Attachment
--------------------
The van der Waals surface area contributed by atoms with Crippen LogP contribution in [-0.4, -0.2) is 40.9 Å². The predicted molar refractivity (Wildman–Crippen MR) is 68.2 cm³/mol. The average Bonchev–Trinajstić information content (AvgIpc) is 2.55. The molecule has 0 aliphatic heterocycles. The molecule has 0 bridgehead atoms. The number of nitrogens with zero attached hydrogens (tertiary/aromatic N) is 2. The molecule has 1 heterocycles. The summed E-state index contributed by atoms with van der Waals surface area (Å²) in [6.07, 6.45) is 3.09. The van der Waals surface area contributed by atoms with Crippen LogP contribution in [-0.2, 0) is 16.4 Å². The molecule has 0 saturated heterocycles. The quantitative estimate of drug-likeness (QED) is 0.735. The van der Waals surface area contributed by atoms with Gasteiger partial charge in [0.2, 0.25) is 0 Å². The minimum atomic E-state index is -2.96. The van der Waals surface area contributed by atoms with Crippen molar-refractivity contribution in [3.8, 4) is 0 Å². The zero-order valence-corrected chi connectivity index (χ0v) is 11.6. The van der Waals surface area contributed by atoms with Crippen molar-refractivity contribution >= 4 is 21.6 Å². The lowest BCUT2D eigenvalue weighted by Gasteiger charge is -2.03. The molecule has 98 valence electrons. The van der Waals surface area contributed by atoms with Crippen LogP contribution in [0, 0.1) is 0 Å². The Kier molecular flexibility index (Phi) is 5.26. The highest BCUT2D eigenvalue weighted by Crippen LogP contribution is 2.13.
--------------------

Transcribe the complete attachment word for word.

The van der Waals surface area contributed by atoms with Crippen LogP contribution in [-0.4, -0.2) is 40.9 Å². The predicted molar refractivity (Wildman–Crippen MR) is 68.2 cm³/mol. The average Bonchev–Trinajstić information content (AvgIpc) is 2.55. The molecule has 0 aliphatic heterocycles. The molecule has 0 bridgehead atoms. The number of nitrogens with zero attached hydrogens (tertiary/aromatic N) is 2. The molecule has 1 heterocycles. The summed E-state index contributed by atoms with van der Waals surface area (Å²) in [6.07, 6.45) is 3.09. The van der Waals surface area contributed by atoms with Crippen LogP contribution in [-0.2, 0) is 16.4 Å². The molecule has 0 saturated heterocycles. The quantitative estimate of drug-likeness (QED) is 0.735. The van der Waals surface area contributed by atoms with Gasteiger partial charge in [0.2, 0.25) is 0 Å². The minimum atomic E-state index is -2.96. The van der Waals surface area contributed by atoms with Crippen molar-refractivity contribution in [3.8, 4) is 0 Å². The zero-order valence-corrected chi connectivity index (χ0v) is 11.6. The van der Waals surface area contributed by atoms with Crippen molar-refractivity contribution >= 4 is 21.6 Å². The lowest BCUT2D eigenvalue weighted by Gasteiger charge is -2.03. The molecule has 98 valence electrons. The van der Waals surface area contributed by atoms with Crippen LogP contribution in [0, 0.1) is 0 Å². The Kier molecular flexibility index (Phi) is 5.26. The highest BCUT2D eigenvalue weighted by Crippen LogP contribution is 2.13.